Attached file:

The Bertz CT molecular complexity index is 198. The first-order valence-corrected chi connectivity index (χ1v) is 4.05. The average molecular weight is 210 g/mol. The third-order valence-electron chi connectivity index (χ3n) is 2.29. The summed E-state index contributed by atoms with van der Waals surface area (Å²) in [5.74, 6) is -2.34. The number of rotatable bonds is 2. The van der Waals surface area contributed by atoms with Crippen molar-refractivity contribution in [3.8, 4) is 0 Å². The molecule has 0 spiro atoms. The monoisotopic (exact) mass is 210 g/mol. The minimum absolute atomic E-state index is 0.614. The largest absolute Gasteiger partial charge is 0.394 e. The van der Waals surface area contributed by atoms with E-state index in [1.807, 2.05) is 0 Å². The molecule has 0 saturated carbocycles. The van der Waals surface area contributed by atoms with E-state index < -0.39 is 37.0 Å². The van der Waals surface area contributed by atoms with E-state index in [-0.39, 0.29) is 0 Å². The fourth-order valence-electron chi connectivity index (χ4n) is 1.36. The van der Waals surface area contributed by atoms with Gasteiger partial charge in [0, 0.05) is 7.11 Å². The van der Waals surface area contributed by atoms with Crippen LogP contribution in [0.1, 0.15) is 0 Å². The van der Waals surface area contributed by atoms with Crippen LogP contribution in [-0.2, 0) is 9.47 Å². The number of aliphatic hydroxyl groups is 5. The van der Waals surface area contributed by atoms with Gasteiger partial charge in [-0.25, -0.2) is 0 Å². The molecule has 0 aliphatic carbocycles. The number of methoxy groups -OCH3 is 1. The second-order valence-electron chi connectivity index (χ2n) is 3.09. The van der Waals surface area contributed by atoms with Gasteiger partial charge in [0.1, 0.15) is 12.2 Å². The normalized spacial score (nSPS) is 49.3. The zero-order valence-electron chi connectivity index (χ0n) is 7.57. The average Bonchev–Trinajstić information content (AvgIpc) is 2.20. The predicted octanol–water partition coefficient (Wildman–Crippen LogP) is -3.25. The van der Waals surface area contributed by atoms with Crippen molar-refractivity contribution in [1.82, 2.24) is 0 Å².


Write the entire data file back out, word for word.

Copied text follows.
The Bertz CT molecular complexity index is 198. The first-order valence-corrected chi connectivity index (χ1v) is 4.05. The average molecular weight is 210 g/mol. The third-order valence-electron chi connectivity index (χ3n) is 2.29. The summed E-state index contributed by atoms with van der Waals surface area (Å²) in [5.74, 6) is -2.34. The number of rotatable bonds is 2. The van der Waals surface area contributed by atoms with Crippen molar-refractivity contribution in [3.8, 4) is 0 Å². The molecule has 0 spiro atoms. The monoisotopic (exact) mass is 210 g/mol. The minimum absolute atomic E-state index is 0.614. The largest absolute Gasteiger partial charge is 0.394 e. The van der Waals surface area contributed by atoms with E-state index in [1.807, 2.05) is 0 Å². The molecule has 0 saturated carbocycles. The van der Waals surface area contributed by atoms with E-state index < -0.39 is 37.0 Å². The van der Waals surface area contributed by atoms with E-state index in [-0.39, 0.29) is 0 Å². The fourth-order valence-electron chi connectivity index (χ4n) is 1.36. The van der Waals surface area contributed by atoms with Gasteiger partial charge in [0, 0.05) is 7.11 Å². The van der Waals surface area contributed by atoms with Crippen LogP contribution in [0.1, 0.15) is 0 Å². The van der Waals surface area contributed by atoms with Crippen LogP contribution in [-0.2, 0) is 9.47 Å². The number of aliphatic hydroxyl groups is 5. The van der Waals surface area contributed by atoms with Gasteiger partial charge in [-0.25, -0.2) is 0 Å². The molecule has 0 aliphatic carbocycles. The number of methoxy groups -OCH3 is 1. The second-order valence-electron chi connectivity index (χ2n) is 3.09. The van der Waals surface area contributed by atoms with Gasteiger partial charge in [0.1, 0.15) is 12.2 Å². The normalized spacial score (nSPS) is 49.3. The zero-order valence-electron chi connectivity index (χ0n) is 7.57. The average Bonchev–Trinajstić information content (AvgIpc) is 2.20. The predicted octanol–water partition coefficient (Wildman–Crippen LogP) is -3.25. The van der Waals surface area contributed by atoms with Crippen molar-refractivity contribution in [1.82, 2.24) is 0 Å².